Today’s episode comes from a great question I got during one of the Runners Aid station calls.
This was someone who had a plantar plate sprain and had talked to a doctor about a couple of different procedures that might actually, potentially, speed up the healing.
He wanted to know about the difference between these two things called dry needling or a PRP injection.
Today on the Doc On The Run podcast, we’re talking about dry needling versus PRP in runners.View Details »
Yesterday, I saw a runner who has plantar fasciitis. Plantar fasciitis is the most common condition affecting the foot in runners.
When a runner gets plantar fasciitis, it is often because the plantar fascia ligament is too tight. The tight ligament becomes overstretched and strained. Heel pain is the result.
Since it is safe to assume that the plantar fascia ligament on the bottom of the foot is just way too tight, you may want to stretch it. But with every potential treatment comes risk.
Stretching the plantar fascia can be risky and has the potential to cause more trouble for a couple of reasons.
Today, on the Doc on the Run Podcast, we’re talking about two reasons that stretching the plantar fascia can be bad for runners.View Details »
The reality is, there are only two kinds of runners that I think really need a fracture walking boot for plantar fasciitis. The runners who don’t mind losing all their running fitness and the other group of runners who really need a fracture walking boot for plantar fasciitis are those that basically assume they have the wrong diagnosis. Which kind of runners really do need a fracture walking boot for plantar fasciitis? Is it somebody with mild plantar fasciitis? Moderate plantar fasciitis? Severe plantar fasciitis? And that’s what we’re talking about today on the Doc On The Run podcast.View Details »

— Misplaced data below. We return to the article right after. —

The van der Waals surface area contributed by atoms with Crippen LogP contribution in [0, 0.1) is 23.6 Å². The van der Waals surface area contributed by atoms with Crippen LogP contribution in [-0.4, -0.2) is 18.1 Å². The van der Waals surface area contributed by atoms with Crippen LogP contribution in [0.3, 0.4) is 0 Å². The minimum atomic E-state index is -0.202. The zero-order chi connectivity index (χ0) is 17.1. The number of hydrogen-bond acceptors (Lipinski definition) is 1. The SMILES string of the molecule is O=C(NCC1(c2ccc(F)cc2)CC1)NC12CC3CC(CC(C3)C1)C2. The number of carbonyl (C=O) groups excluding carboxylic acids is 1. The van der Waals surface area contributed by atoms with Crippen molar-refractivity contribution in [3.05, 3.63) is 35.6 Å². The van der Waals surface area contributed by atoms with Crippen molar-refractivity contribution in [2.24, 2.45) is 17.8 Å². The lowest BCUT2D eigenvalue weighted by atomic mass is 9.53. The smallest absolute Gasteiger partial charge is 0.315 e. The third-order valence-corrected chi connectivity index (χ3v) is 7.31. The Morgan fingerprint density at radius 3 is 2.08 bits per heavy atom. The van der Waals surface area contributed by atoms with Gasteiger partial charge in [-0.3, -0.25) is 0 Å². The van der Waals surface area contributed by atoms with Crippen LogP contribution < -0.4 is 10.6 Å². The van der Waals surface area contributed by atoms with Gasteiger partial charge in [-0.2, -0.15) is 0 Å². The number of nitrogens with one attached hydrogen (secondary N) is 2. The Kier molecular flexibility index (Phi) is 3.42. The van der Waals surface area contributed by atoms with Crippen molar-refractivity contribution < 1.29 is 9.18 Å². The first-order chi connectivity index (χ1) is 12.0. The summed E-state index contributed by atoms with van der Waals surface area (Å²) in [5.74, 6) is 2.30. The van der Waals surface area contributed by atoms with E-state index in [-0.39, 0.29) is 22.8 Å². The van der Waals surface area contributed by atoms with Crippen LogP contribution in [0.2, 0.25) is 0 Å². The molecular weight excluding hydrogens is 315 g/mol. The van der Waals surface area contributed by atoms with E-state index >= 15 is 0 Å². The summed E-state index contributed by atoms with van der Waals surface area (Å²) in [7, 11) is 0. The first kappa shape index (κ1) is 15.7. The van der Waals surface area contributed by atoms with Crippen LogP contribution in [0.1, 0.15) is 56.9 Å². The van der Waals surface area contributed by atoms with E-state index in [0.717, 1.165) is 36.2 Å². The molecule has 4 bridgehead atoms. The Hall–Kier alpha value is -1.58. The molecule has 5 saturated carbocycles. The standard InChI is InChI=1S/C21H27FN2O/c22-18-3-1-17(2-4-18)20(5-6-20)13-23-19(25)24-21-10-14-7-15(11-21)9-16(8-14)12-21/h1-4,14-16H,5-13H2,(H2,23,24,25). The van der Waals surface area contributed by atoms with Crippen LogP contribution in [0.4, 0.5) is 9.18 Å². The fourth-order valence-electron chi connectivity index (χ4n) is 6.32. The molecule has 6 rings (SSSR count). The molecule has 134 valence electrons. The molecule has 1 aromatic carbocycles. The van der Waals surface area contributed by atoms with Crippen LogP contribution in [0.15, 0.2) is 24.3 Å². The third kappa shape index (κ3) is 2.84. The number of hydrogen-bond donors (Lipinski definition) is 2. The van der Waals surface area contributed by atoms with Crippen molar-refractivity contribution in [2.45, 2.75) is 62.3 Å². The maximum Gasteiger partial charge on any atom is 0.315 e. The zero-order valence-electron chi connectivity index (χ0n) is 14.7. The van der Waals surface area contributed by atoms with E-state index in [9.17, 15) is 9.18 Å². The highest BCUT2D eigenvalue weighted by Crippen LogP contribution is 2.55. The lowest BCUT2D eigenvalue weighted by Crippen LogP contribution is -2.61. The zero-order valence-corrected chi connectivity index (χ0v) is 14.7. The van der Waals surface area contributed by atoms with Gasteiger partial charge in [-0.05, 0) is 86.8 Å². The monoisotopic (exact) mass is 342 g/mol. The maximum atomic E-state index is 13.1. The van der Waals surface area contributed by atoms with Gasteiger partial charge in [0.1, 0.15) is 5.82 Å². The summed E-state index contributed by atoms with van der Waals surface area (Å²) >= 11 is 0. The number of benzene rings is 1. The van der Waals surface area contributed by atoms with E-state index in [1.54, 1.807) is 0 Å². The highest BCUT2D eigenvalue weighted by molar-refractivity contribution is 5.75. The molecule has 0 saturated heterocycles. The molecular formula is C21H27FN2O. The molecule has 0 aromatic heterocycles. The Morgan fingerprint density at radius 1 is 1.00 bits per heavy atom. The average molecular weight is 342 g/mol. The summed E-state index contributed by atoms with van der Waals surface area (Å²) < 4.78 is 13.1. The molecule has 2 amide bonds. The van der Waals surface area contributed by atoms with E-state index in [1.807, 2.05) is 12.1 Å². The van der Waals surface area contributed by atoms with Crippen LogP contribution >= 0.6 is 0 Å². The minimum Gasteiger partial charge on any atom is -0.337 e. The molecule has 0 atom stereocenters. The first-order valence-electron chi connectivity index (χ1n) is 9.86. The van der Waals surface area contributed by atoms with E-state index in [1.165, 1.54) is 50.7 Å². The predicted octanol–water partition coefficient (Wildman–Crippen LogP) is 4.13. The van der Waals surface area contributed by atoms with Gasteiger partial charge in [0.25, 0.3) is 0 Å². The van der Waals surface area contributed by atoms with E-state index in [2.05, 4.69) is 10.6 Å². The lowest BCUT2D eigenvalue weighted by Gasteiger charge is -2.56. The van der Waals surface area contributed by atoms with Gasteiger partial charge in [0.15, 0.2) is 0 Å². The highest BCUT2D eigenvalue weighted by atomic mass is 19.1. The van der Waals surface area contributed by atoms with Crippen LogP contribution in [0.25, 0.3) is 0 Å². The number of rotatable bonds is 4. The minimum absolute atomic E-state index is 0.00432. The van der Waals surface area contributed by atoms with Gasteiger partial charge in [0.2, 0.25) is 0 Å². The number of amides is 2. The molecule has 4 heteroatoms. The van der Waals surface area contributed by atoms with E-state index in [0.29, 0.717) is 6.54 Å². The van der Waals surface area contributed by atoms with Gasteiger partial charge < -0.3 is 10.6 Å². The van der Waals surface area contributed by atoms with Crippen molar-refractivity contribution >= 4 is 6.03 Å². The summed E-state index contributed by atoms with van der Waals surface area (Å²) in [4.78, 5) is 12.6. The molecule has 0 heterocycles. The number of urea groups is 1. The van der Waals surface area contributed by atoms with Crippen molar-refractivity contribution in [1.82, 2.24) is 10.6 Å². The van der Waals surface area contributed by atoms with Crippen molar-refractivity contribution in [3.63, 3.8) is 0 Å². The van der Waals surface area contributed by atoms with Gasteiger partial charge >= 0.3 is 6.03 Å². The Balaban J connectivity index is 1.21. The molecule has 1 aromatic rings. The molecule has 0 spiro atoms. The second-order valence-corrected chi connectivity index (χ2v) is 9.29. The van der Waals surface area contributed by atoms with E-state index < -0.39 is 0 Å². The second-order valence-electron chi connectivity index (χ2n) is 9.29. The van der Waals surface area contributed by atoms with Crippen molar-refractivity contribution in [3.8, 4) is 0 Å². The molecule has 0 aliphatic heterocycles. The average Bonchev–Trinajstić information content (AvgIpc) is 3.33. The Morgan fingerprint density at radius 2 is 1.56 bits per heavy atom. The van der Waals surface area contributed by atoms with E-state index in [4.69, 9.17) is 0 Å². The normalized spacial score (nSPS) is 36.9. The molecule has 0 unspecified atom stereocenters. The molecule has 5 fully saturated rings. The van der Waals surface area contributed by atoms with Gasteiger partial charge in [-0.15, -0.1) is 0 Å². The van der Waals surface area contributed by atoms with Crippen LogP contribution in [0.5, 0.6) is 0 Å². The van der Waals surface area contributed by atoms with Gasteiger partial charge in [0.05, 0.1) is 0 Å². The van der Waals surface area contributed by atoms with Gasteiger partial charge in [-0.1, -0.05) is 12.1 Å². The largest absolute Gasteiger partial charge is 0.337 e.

I recently got a great question from a runner who was calling me for a second opinion during a telemedicine visit.
She wanted to run but had a partial rupture in the plantar fascia.
When we were talking about her history, she told me that she had had a couple of corticosteroid injections (or cortisone) injections for the plantar fascia when she had plantar fasciitis.